Even a 39-minute bus ride – the average bus ride time according to a recent Kajeet survey – requires more than a physical bus, the driver, and students. Today’s school bus fleets have expanded to include technology as we drive into 2020.
According to the “Miles to Go: Bringing School Transportation into the 21st Century” 2017 report by Bellweather Education Partners, “One of the largest issues affecting the operational efficiency of student transportation is what can best be described as a ‘data deficit.'” The authors of this report recommend investing in tools and technologies to help improve operational efficiency and improve the ridership experience.
So, if you’re sitting here and wondering what technology is available for school buses (and why), keep reading.
Currently, 83 percent of K-12 transportation professionals currently have driver radio communication on their buses. This could include Land Mobile Radio or the more advanced, LTE-enabled push to talk radios.
What is push-to-talk or PTT? PTT provides instant communication between school bus operation teams, from one-to-one communication, or one-to-many. A routing supervisor could communicate with a bus driver specifically to alert him or her of a route change, or a transportation director could communicate with all of their bus drivers at once to notify them of a change.
Combining PTT radios with a dispatch console software provides a multi-channel, full feature dashboard to manage all radio users. The Transportation Director or Supervisors typically have access and can view the radio (and therefore, their drivers’) locations, embed recordings, and send out mass communications.
Camera Data Offload
Next up, we have camera data offload. What is video camera data offload, and why is it important?
Cameras are ranked as the #1 most important technology on the school bus, with 87 percent of survey respondents who currently have cameras on their school buses, either inside, outside, or stop-arm cameras. Some transportation departments have as many as ten cameras on one bus! That’s a lot of video data.
If you have school bus camera systems in place with your fleet, you could be wasting hours of your time (or your employees) physically collecting the SD card or hard drive from every single bus.
Automatic camera data download to your school or district’s server
Access to the Kajeet Sentinel® cloud portal
To recap, if you’re part of that 87 percent with cameras, or one day hope to join that group, camera data offload is the next piece of your bus technology puzzle.
GPS: Not All Location Trackers are Created Equal
GPS is the broadest of all the bus technology terms. If you ask what GPS is, you’ll hear the main definition as Global Positioning System, which is where the acronym originates.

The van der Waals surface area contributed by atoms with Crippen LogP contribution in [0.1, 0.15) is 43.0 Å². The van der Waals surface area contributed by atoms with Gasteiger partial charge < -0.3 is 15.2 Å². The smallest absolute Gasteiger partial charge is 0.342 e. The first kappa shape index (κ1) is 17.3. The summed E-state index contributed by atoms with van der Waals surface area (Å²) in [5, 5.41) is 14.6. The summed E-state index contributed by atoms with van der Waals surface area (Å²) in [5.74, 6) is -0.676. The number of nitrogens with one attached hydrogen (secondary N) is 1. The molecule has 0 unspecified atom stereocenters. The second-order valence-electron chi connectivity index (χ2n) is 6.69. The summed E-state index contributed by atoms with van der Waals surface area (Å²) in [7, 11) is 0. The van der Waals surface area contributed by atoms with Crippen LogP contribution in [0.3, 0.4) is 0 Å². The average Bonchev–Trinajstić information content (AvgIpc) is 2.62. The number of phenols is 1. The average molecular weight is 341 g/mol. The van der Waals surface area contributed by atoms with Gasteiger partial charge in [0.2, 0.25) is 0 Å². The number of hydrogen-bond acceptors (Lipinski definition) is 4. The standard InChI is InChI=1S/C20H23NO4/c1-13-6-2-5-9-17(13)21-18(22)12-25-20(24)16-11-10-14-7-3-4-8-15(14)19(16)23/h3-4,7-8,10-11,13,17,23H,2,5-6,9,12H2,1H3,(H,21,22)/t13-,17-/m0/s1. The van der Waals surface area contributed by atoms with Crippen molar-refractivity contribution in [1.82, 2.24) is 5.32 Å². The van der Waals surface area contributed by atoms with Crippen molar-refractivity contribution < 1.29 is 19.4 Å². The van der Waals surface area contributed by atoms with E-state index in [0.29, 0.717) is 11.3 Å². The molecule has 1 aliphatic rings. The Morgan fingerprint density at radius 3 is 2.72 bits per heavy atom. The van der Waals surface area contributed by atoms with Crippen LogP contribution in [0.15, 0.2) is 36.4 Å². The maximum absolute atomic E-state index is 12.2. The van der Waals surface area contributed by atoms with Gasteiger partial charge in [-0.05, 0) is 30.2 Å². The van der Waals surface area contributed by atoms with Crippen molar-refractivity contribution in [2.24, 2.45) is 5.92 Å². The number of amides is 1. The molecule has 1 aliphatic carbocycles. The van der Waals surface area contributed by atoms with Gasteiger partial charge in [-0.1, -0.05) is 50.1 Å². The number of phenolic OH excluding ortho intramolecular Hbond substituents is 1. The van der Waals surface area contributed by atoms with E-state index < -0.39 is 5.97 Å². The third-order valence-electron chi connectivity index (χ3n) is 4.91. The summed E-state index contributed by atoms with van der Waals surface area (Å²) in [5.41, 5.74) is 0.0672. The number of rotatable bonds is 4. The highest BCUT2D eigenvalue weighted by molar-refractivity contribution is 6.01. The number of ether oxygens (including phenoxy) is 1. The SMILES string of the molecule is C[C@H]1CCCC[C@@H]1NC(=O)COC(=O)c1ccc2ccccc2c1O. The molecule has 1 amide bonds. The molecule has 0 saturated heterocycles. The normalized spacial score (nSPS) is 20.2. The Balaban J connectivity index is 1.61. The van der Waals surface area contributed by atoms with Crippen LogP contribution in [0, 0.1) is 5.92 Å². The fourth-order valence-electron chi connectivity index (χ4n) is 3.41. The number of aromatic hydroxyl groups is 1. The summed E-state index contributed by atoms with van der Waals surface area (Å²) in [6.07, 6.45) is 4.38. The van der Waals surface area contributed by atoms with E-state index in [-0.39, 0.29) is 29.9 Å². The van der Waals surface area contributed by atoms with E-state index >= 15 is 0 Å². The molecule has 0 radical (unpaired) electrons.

Over half (56 percent) of survey respondents said they currently have GPS on their school buses. But GPS has different tiers to it and is often included in most of the bus technology you see today.
At a more basic level, GPS tracks the current location of every single bus. From there, this technology can also keep track of historical location, providing transportation departments insight into the routes their drivers took that day.
Breadcrumb trail reports provide an easy visual on a map of where your buses were driving. This visual can help point out any discrepancies along with potential route optimization options.
More enhanced GPS can also communicate out to parents, which leads us to parent notifications.
School Bus Parent Notifications and Student Ridership
As technology advances in schools and on the school buses, parents start to expect a level of insight that they couldn’t have before. You might be wondering, “How do I notify parents of their student’s locations?”
Well, if you have GPS on your school bus, you can combine that with a parent notification app to keep parents in-the-know.
How does it work?
Some parent notification apps alert the parent to when their child’s bus is near the bus stop, and once it is near and has arrived at their child’s school. Other parent notification apps provide more specifics on their student, including ridership.
What is student ridership?
Student ridership and parent notifications often go hand-in-hand. Students can board the bus with an ID card or a fob for the following reasons:
Bus drivers can confirm that the child is on the right bus
As students arrive on the bus, their parent can be notified that their child’s ride has started and that bus’s location
Bus drivers can also confirm that the child got off at the right stop
WiFi for School Buses
Lastly, we will go over WiFi for school buses. What is school bus WiFi exactly and how does it work?
Adding WiFi to school buses is often the connecting component for all the aforementioned technology. While most bus technology comes with its own data plan, school buses with WiFi already can see savings by only going to one source for the data they need.
School buses with WiFi can do more than just connect technology; it can:
Provide students an additional opportunity to work on their homework, keeping students focused, and therefore quieter
Due to quieter students, school buses with WiFi often seen a reduction in behavior incidents
Close the Digital Divide for students that do not have Internet access at home and are therefore unable to get their homework done the same as their more affluent peers
Adding more technology to the school bus is a major trend for 2020. But adding technology with purpose is key. As that Bellweather report stated, transportation departments lack data to help improve operational efficiency. This technology can all be beneficial, but make sure you have a way to track progress either through a dashboard or your own metrics.